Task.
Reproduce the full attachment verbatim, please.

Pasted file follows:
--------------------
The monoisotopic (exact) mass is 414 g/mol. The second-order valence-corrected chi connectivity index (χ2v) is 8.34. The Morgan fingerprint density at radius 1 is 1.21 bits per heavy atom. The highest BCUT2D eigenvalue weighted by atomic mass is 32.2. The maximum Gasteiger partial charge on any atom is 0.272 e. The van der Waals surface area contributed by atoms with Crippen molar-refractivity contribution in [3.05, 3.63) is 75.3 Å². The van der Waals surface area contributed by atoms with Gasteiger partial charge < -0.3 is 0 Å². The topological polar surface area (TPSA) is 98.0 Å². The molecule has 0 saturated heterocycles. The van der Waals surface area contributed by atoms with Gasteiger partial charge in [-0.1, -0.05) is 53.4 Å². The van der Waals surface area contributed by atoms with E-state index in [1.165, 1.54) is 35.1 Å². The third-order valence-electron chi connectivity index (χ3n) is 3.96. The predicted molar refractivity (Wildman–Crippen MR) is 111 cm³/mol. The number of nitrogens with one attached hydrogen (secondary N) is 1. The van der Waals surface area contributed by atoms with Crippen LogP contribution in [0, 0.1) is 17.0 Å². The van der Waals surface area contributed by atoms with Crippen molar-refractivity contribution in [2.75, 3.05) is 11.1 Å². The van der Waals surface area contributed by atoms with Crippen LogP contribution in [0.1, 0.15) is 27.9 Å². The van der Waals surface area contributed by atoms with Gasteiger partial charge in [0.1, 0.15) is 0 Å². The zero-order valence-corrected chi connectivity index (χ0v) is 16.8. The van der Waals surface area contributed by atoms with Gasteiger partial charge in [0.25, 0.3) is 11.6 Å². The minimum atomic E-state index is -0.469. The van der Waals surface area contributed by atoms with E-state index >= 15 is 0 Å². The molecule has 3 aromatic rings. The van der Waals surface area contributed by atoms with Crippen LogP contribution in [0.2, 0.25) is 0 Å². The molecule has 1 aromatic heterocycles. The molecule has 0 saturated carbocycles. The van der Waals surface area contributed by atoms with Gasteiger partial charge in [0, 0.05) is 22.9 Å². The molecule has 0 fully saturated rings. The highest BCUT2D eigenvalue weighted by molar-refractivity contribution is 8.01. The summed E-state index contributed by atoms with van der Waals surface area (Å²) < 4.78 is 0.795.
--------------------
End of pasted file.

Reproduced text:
The monoisotopic (exact) mass is 414 g/mol. The second-order valence-corrected chi connectivity index (χ2v) is 8.34. The Morgan fingerprint density at radius 1 is 1.21 bits per heavy atom. The highest BCUT2D eigenvalue weighted by atomic mass is 32.2. The maximum Gasteiger partial charge on any atom is 0.272 e. The van der Waals surface area contributed by atoms with Crippen molar-refractivity contribution in [3.05, 3.63) is 75.3 Å². The van der Waals surface area contributed by atoms with Gasteiger partial charge < -0.3 is 0 Å². The topological polar surface area (TPSA) is 98.0 Å². The molecule has 0 saturated heterocycles. The van der Waals surface area contributed by atoms with Gasteiger partial charge in [-0.1, -0.05) is 53.4 Å². The van der Waals surface area contributed by atoms with E-state index in [1.165, 1.54) is 35.1 Å². The third-order valence-electron chi connectivity index (χ3n) is 3.96. The predicted molar refractivity (Wildman–Crippen MR) is 111 cm³/mol. The number of nitrogens with one attached hydrogen (secondary N) is 1. The van der Waals surface area contributed by atoms with Crippen LogP contribution in [0, 0.1) is 17.0 Å². The van der Waals surface area contributed by atoms with Crippen molar-refractivity contribution in [2.75, 3.05) is 11.1 Å². The van der Waals surface area contributed by atoms with Crippen LogP contribution in [0.1, 0.15) is 27.9 Å². The van der Waals surface area contributed by atoms with Gasteiger partial charge in [0.1, 0.15) is 0 Å². The zero-order valence-corrected chi connectivity index (χ0v) is 16.8. The van der Waals surface area contributed by atoms with Gasteiger partial charge in [0.25, 0.3) is 11.6 Å². The minimum atomic E-state index is -0.469. The van der Waals surface area contributed by atoms with E-state index >= 15 is 0 Å². The molecule has 3 aromatic rings. The van der Waals surface area contributed by atoms with Crippen LogP contribution in [0.2, 0.25) is 0 Å². The molecule has 1 aromatic heterocycles. The molecule has 0 saturated carbocycles. The van der Waals surface area contributed by atoms with Gasteiger partial charge in [0, 0.05) is 22.9 Å². The molecule has 0 fully saturated rings. The highest BCUT2D eigenvalue weighted by molar-refractivity contribution is 8.01. The summed E-state index contributed by atoms with van der Waals surface area (Å²) < 4.78 is 0.795.